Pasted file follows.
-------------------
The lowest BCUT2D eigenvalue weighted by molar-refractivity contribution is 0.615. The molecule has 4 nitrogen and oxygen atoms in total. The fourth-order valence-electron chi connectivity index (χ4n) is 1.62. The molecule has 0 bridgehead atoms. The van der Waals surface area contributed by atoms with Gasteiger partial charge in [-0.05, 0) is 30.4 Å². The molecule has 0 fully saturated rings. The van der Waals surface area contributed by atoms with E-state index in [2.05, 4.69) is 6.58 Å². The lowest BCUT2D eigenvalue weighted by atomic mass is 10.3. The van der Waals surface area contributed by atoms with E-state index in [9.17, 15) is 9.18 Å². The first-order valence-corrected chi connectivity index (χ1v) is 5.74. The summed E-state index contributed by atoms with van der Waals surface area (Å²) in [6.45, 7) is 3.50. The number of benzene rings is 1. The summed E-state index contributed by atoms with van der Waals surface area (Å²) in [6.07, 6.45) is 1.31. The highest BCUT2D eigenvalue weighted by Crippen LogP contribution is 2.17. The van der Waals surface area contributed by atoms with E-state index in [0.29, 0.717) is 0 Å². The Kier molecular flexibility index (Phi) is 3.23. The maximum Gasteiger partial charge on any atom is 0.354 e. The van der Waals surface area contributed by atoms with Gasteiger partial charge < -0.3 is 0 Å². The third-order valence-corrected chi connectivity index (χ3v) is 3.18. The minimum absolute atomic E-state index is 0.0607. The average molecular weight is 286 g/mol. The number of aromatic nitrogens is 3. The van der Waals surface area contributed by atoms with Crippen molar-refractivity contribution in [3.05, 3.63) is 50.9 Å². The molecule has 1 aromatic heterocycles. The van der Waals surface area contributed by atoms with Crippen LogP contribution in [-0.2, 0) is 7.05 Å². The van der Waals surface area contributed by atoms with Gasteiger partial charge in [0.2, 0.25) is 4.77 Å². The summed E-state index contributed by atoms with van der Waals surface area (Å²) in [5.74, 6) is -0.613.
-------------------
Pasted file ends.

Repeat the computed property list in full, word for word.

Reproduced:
The lowest BCUT2D eigenvalue weighted by molar-refractivity contribution is 0.615. The molecule has 4 nitrogen and oxygen atoms in total. The fourth-order valence-electron chi connectivity index (χ4n) is 1.62. The molecule has 0 bridgehead atoms. The van der Waals surface area contributed by atoms with Gasteiger partial charge in [-0.05, 0) is 30.4 Å². The molecule has 0 fully saturated rings. The van der Waals surface area contributed by atoms with E-state index in [2.05, 4.69) is 6.58 Å². The lowest BCUT2D eigenvalue weighted by atomic mass is 10.3. The van der Waals surface area contributed by atoms with E-state index in [9.17, 15) is 9.18 Å². The first-order valence-corrected chi connectivity index (χ1v) is 5.74. The summed E-state index contributed by atoms with van der Waals surface area (Å²) in [6.45, 7) is 3.50. The number of benzene rings is 1. The summed E-state index contributed by atoms with van der Waals surface area (Å²) in [6.07, 6.45) is 1.31. The highest BCUT2D eigenvalue weighted by Crippen LogP contribution is 2.17. The van der Waals surface area contributed by atoms with E-state index in [0.29, 0.717) is 0 Å². The Kier molecular flexibility index (Phi) is 3.23. The maximum Gasteiger partial charge on any atom is 0.354 e. The van der Waals surface area contributed by atoms with Gasteiger partial charge < -0.3 is 0 Å². The third-order valence-corrected chi connectivity index (χ3v) is 3.18. The minimum absolute atomic E-state index is 0.0607. The average molecular weight is 286 g/mol. The number of aromatic nitrogens is 3. The van der Waals surface area contributed by atoms with Crippen molar-refractivity contribution in [3.05, 3.63) is 50.9 Å². The molecule has 1 aromatic heterocycles. The van der Waals surface area contributed by atoms with Crippen LogP contribution in [-0.2, 0) is 7.05 Å². The van der Waals surface area contributed by atoms with Gasteiger partial charge in [0.2, 0.25) is 4.77 Å². The summed E-state index contributed by atoms with van der Waals surface area (Å²) in [5.74, 6) is -0.613.